Every cloud has a silver lining

Another update about Barry - He has been on one of the neuro wards and although they have taken good care of him on this ward our aim has been to get him a place on the neuro rehab ward at the same hospital. I went to see him on Monday and found one of the HCA shining a torch in his eyes. He then said "oh look Barry mum and dad is here to see you". He tried to get up but was unable to and he was very jittery. I immediately went to see the nursing staff to see what had happened, as the day before when he was laughing and walking with the aid of an arm (just in case) and communicating really well with his mates. At first they said that he was constipated and that was causing the change in him. I said that if he had a urine infection I could see the point, but not constipation. I then asked why the HCA was shining a torch in his eyes and was informed that he was doing obs - I then asked if he was qualified to do this and why had I never seen them do this in the last 5 weeks of him being out of ITU, then the sister told me that Barry had slipped and fallen and that the HCA could not catch him in time.

We left the hospital that night very upset at seeing the deterioration in Barry. The next morning I phoned the hospital for an update and was told he is good and had eaten his breakfast and was the same as yesterday I then said I had hoped he was not the same as yesterday, as he had appeared to be going backwards and I was then informed that a place had been found for him on the neuro rehab ward.

We popped to see him last night in the new ward and he was refusing to eat and looked really scared and worried but after reassuring him and explaining that this is the ward that will really help him he agreed to have some supper.

Our hope is that now he will get the intensive rehab that he needs to give him a better quality of life and for him to regain his skills.

8 Replies

  • Lucky that you were there. How sad it is for people who don't have family to keep an eye on what's going on.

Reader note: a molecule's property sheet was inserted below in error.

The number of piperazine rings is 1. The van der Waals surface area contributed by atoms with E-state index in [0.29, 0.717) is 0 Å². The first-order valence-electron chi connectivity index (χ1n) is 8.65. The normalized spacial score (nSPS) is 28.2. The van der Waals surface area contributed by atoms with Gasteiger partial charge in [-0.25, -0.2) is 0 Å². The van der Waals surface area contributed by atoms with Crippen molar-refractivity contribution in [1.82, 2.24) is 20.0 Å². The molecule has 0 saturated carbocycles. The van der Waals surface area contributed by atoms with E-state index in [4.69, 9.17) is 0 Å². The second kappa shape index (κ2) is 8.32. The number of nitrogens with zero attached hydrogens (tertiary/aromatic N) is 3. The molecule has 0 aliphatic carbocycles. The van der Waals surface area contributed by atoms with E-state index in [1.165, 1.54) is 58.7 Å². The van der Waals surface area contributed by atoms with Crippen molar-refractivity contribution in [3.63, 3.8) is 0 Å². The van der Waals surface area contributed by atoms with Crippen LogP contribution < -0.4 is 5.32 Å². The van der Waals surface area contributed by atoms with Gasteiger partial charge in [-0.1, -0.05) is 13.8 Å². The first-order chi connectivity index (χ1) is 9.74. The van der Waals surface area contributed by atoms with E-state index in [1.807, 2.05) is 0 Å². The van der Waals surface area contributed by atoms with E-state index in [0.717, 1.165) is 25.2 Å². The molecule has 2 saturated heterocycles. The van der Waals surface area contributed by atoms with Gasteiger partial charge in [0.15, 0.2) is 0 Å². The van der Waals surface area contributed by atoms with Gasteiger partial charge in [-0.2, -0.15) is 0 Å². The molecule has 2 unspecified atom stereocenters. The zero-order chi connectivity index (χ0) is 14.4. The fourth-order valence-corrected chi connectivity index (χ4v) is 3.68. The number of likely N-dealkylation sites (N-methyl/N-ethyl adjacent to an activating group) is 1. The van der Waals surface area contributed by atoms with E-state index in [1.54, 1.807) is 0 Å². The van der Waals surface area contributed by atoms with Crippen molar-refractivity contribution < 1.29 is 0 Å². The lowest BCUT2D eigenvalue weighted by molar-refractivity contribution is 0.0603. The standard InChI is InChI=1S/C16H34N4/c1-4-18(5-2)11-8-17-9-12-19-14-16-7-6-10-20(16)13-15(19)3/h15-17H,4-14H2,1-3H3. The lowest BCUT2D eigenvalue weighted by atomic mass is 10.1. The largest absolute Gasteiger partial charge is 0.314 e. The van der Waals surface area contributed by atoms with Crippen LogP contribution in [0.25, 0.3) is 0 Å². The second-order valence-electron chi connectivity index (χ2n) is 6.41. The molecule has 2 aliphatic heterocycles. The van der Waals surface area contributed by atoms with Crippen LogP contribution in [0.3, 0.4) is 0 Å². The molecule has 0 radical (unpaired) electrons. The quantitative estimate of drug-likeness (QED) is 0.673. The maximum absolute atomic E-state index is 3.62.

Do hope Barry makes good progress from now on. Lots of good wishes to you all.


  • All the best forwards xxxxxx

  • A move from ward to another can upset the balance if you like,of a paitent with B.I my husband used to quite distreesed when moved,as long as the staff on the re-hab ward understand this,Barry should be more settled in a couple of days.All the best

  • Change can be disorientating after a brain injury, especially when there's been a period of coma. I remember the feeling of uncertainty on being moved to the recovery ward (funny though, when I remember nothing of ICU)

    And after my catheter was removed, a nurse lowered the safety rail to help me onto a commode. She turned away for a few seconds, telling me firmly not to move, and I was out of the bed like a shot and in a sprawled heap before she could stop me. Other staff came and helped to lift me, but a big issue ensued and a formal enquiry followed.

    I felt so bad about the poor nurse, and made it clear that it had been entirely my fault. But her back turned for just a moment was all it took for me to do something stupid.

    I'm sorry that Barry had a setback with the fall and then the move but, as you said Helen, he has a far better chance of progress now, on the neuro ward. I hope he settles soon, and that he'll start to look like the Barry you know a little more each day.

    All best wishes, Cat xx

  • Hopefully Barry will perk again like he was previously, although yes the change will probably knock him back a bit at first. It's such a long journey the road to recovery but fingers are crossed for you. xx

  • I hope that Barry goes from strength to strength on the new ward, he is so lucky to have you there to support him.

    It must have been so upsetting for you regarding his fall. It is really poor that they seemed to try to fob you off before they actually said what happened.

    Best wishes to you and Barry and all x

  • Hi, so sorry to hear about your set back - hoping it all bounces back in the new ward with the correct intervention. I'm all too familiar with the torch shinning in the eyes routine. I blame my inability to sleep now (after having been brilliant at sleeping well all my life pre bi), on the routine of round the clock light torch shine in my eyes every four hours. The rehab ward will no doubt get him on track. Good luck

  • It must have been awful for you and after seeing what Barry has been through I think that all BI patients are the most bravest people on the planet - so give yourself a cheer. I went to visit him last night and he was completely different and more like the old Barry laughing and joking and looking for a fire escape door to get out - I feel so much more confident that we will get him back as he is receiving the right type of therapy.

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